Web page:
Detention Hits Home: A Seizure in Sleepy Hollow and a Community Responds
by Charlene Weigel –
Six days a week, the lights come on early in the Sleepy Hollow home of the Paute family. February 23 was no different. At 6 a.m., Cristobal, 35, was about to leave for his job as a house painter when there was a hard knock on the door. “We were afraid,” said his wife (name withheld). “They said to open the door because they were going to knock it down and come inside anyway. We waited inside for an hour.” It was school break. Cristobal and his wife’s two young sons were away at a sleepover, but their seven-year-old daughter was home.
“I was in a panic and at one point left the room,” she continued. “Somebody opened the door, and ICE erupted violently inside and started arresting my husband.”
In 2009, Cristobal pleaded guilty to driving while intoxicated, a serious charge. He paid fines and completed a court-mandated course. Since then, he has lived quietly in Sleepy Hollow, supporting his family, teaching his children to play soccer, and occasionally performing traditional Ecuadorian dances at church festivals. Although the family was aware of the deepening immigration crisis, Cristobal’s sister said there was no new trigger event; it is unclear if or why a nine-year-old DWI would prompt ICE to seize him in 2018.
“This has come so close to us,” she said. “To my family, my community, my friends, my neighbors.”
Sleepy Hollow is unique in the rivertowns with 52% of residents identified as “Latino or Hispanic.” Only Ossining comes close at 48%, while Irvington and Hastings-on-Hudson are at 7%. Sleepy Hollow’s Latino population is a dynamic mix of residents born in the United States and those who have immigrated from Ecuador, the Dominican Republic, Guatemala, and many other countries. A diverse, but close-knit community where news of Cristobal’s detention traveled rapidly through family, friend, religious and other networks.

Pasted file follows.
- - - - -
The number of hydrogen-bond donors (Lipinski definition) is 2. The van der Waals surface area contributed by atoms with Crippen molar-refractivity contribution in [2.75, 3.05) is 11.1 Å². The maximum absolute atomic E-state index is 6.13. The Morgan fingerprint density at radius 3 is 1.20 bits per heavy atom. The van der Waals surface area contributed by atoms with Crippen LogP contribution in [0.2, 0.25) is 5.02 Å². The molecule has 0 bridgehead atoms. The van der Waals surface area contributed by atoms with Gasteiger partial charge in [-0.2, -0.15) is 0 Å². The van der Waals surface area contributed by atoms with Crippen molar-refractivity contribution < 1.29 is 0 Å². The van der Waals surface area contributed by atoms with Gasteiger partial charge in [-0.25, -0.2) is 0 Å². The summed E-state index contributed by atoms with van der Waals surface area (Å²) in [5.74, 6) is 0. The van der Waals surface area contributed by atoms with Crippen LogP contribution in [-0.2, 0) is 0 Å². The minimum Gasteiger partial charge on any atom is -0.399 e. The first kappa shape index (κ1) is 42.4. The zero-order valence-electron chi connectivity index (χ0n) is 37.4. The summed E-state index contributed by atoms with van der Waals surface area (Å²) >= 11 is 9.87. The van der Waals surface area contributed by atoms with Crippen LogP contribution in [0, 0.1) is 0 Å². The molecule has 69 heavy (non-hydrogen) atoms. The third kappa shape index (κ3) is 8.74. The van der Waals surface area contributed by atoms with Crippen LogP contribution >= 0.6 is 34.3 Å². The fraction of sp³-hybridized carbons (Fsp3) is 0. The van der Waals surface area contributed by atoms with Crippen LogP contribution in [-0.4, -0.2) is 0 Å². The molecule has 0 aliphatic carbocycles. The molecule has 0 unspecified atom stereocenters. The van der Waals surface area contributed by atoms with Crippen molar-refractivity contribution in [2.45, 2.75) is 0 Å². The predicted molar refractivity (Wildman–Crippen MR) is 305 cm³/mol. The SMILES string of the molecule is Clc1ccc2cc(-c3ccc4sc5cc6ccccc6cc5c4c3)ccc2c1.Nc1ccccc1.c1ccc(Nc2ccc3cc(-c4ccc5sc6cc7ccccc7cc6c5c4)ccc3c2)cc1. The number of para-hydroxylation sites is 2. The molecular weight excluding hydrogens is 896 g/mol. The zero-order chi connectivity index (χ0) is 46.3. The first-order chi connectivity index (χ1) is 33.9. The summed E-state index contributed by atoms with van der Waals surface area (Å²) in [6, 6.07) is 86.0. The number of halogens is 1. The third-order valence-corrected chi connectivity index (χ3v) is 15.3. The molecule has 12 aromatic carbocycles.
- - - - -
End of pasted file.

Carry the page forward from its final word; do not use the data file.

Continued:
St. Teresa of Avila Church in Sleepy Hollow is a hub on many of those networks. Arianna (not her real name), a parishioner, said, “Our priest is always opening the doors of his office to keep the community involved and help us learn about our rights.” The Church held a vigil of support for Cristobal and his family, and hosted a bingo game to raise money to help his wife support their three children on her own. Parishioners collected cell phones so that Cristobal and his family could communicate while he is in detention.
These phones are now the only means of connection. Cristobal was detained initially in the Immigration and Customs Enforcement (ICE) Orange County Correctional Facility where his wife and children were able to visit. He was then moved to a facility in New Jersey, to one in Alabama, and finally to the Jenna/LaSalle Detention Facility in Louisiana. His wife and children have been unable to see him since he was moved from Orange County. ICE did not respond to multiple requests for comment on why he was moved three times and to a location so far from his family.
Cristobal described what it is like to be in a detention facility. “ICE never tells you when, where or what time you will be moved, neither gives you an explanation,” he said. “The only way we know we are going to be moved is when you try to purchase food or personal items from our inmate account, [and] the money is not available.” His days are regimented. “When I get up in the morning, the first thing I do is check my inmate account to see if it is still available.” He continued, “Time passes so slowly. I pray. Talk to other inmates. Share our fears. Comfort one another. I pray that one morning they will call my name and I’m free to go back home with my family.”